The work of these artists has brought millions of tourist dollars into the coffers of the French Government and will probably continue to do so for a long time. Don: As Rick said, we are pretty happy with our current dynamic and therefore will keep working in the manner that we have been, but continuing to try to use the highest definition video gathering/presentation format available to us for each future project.


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Installation view of ‘F’ mixed media with motor system, 2011


LandEscape 31 Art Review

Jaeyeon Yoo Lives and works in London, United Kingdom

An artist's statement

I

am interested in discovering ideas based on childhood memories, personal fantasy, and everyday-life which represent the organizational contradiction of society and home. In other words, I articulate the fragmentations between subtle memories of tender age and the reality in nowadays as a visual language.

By making the scene of tragic-comedy irony from everyday life, I became a person who enjoys playing around with the gap between imaginary world and symbolic world. Somehow, I am obsessed about the nostalgic childhood memories, and the uncomplicated sense of naivety by

children. That is why most of my works seem relevant to the recorded images of 90's when I was a young child, or have similar sense of being a child such as toys, theme park, party, and animals. In this sense, the gesture of playing and constructing own imaginary narratives in my practice implicate the potentiality of a resistance for the actual psychic structure.

Jaeyeon Yoo


LandEscape meets

Jaeyeon Yoo An interview by Mario Rutigliano, curator witht he collaboration of Katherine Williams landescape@europe.com

Jaeyeon Yoo works in a whole range of media: using Painting as a starting point of her multidisciplinary approach, she provides the viewers of a multilayered experience, investigating about the relationship between Experience and Imagination and urging us to unveil the intimate connections between the reality that we perceive and the ambiguous dimension of our inner world. Yoo's gives life to a concrete aesthetic that engage viewers, while conveying emotional and rational approaches into a coherent unity. I'm very pleased to introduce our readers to her refined artistic production. Hello Jaeyeon, and welcome to LandEscape: to start this interview, would you like to tell us something about your background? You have a solid formal training and you hold a MA of Painting, that you have recenlty received from the prestigious Royal College of Art, UK. How has this experience influenced your evolution as an artists and how has it impacted on the way you currently conceive and produce your works?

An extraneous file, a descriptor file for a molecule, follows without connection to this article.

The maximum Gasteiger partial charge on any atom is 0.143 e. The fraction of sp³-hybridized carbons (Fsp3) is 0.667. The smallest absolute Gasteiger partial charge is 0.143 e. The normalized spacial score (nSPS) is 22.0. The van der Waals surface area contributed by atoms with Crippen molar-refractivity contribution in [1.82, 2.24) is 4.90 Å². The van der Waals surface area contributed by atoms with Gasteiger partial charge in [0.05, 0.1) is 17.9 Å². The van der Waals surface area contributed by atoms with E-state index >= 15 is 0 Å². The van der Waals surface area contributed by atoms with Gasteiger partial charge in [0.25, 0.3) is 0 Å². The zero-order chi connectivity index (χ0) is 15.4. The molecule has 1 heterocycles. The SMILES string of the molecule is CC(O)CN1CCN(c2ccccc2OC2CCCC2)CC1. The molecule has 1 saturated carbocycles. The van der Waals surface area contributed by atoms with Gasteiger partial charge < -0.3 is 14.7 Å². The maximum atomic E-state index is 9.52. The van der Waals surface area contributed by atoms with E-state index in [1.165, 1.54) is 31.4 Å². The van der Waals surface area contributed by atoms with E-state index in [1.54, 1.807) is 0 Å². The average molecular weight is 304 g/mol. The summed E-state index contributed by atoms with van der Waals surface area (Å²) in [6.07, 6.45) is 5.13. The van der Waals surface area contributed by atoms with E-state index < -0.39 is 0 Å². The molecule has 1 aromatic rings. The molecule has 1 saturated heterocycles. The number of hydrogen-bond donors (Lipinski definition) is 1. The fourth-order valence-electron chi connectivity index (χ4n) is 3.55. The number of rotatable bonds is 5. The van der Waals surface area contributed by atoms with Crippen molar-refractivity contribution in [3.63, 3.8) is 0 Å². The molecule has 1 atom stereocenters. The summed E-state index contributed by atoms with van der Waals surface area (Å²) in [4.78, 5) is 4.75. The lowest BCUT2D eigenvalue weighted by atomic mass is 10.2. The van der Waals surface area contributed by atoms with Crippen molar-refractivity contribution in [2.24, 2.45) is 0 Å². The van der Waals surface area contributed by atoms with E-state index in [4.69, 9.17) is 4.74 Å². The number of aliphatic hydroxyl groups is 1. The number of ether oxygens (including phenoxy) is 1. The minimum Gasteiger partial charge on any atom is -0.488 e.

Hello. I was born in Seoul, South Korea. I have been living in London since I came for my Painting MA course at the Royal College of Art. During the two years of the MA course, I was hugely inspired by the city, the tutors and Juerg Luedi


Jaeyeon Yoo

LandEscape 33 Art Review

Artist: Jaeyeon Yoo (Jae Yoo)


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Jaeyeon Yoo

Art Review

collegues. During my time at the RCA, I discovered how people perceive his/her own imaginary world and enact with reality in modern society. I wrote my dissertation titled 'Congratulations' as a MA first year, which told the story of a 6 year old girl having her 6th birthday party at home. By completing the dissertation that explored diverse styles of writing, I got in touch with Hidegger and Nitches texts where I borrowed some parts of their thesis' to remold into my own short stories. It was a good starting point to develop my own body of work in a broader range of themes, which are related to 'imaginary vs. reality', 'anxiety of being', and 'time and being'. All the surroundings in London make me feel energetic and it shows me various possibilities of artistic reseach through my studio practice. Living and working in London give me such an amazing opportunity to have cultural experiences and be involved in the many interesting events. Before starting to elaborate about your production, would you like to tell to our readers something about your process and set up for making your artworks? In particular, what technical aspects do you mainly focus on your work? And how much preparation and time do you put in before and during the process of creating a piece?